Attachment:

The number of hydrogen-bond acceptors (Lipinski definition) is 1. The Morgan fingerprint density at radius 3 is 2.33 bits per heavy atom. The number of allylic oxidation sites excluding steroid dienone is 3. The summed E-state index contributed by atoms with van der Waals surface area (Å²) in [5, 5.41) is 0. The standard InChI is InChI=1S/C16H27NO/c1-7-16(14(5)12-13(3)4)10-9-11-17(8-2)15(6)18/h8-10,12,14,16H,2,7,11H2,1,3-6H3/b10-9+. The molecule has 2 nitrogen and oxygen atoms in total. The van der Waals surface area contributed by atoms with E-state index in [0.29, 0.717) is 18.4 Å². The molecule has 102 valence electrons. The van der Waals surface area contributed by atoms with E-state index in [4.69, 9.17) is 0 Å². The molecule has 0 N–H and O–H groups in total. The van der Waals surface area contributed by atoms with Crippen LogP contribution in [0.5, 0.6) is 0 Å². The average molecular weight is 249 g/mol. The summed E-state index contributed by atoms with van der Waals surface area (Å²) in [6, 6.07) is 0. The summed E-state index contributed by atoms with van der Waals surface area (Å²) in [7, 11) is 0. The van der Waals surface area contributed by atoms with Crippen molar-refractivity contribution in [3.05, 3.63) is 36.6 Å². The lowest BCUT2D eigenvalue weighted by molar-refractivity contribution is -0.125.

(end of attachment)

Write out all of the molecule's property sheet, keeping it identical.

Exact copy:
The number of hydrogen-bond acceptors (Lipinski definition) is 1. The Morgan fingerprint density at radius 3 is 2.33 bits per heavy atom. The number of allylic oxidation sites excluding steroid dienone is 3. The summed E-state index contributed by atoms with van der Waals surface area (Å²) in [5, 5.41) is 0. The standard InChI is InChI=1S/C16H27NO/c1-7-16(14(5)12-13(3)4)10-9-11-17(8-2)15(6)18/h8-10,12,14,16H,2,7,11H2,1,3-6H3/b10-9+. The molecule has 2 nitrogen and oxygen atoms in total. The van der Waals surface area contributed by atoms with E-state index in [0.29, 0.717) is 18.4 Å². The molecule has 102 valence electrons. The van der Waals surface area contributed by atoms with E-state index in [4.69, 9.17) is 0 Å². The molecule has 0 N–H and O–H groups in total. The van der Waals surface area contributed by atoms with Crippen LogP contribution in [0.5, 0.6) is 0 Å². The average molecular weight is 249 g/mol. The summed E-state index contributed by atoms with van der Waals surface area (Å²) in [6, 6.07) is 0. The summed E-state index contributed by atoms with van der Waals surface area (Å²) in [7, 11) is 0. The van der Waals surface area contributed by atoms with Crippen molar-refractivity contribution in [3.05, 3.63) is 36.6 Å². The lowest BCUT2D eigenvalue weighted by molar-refractivity contribution is -0.125.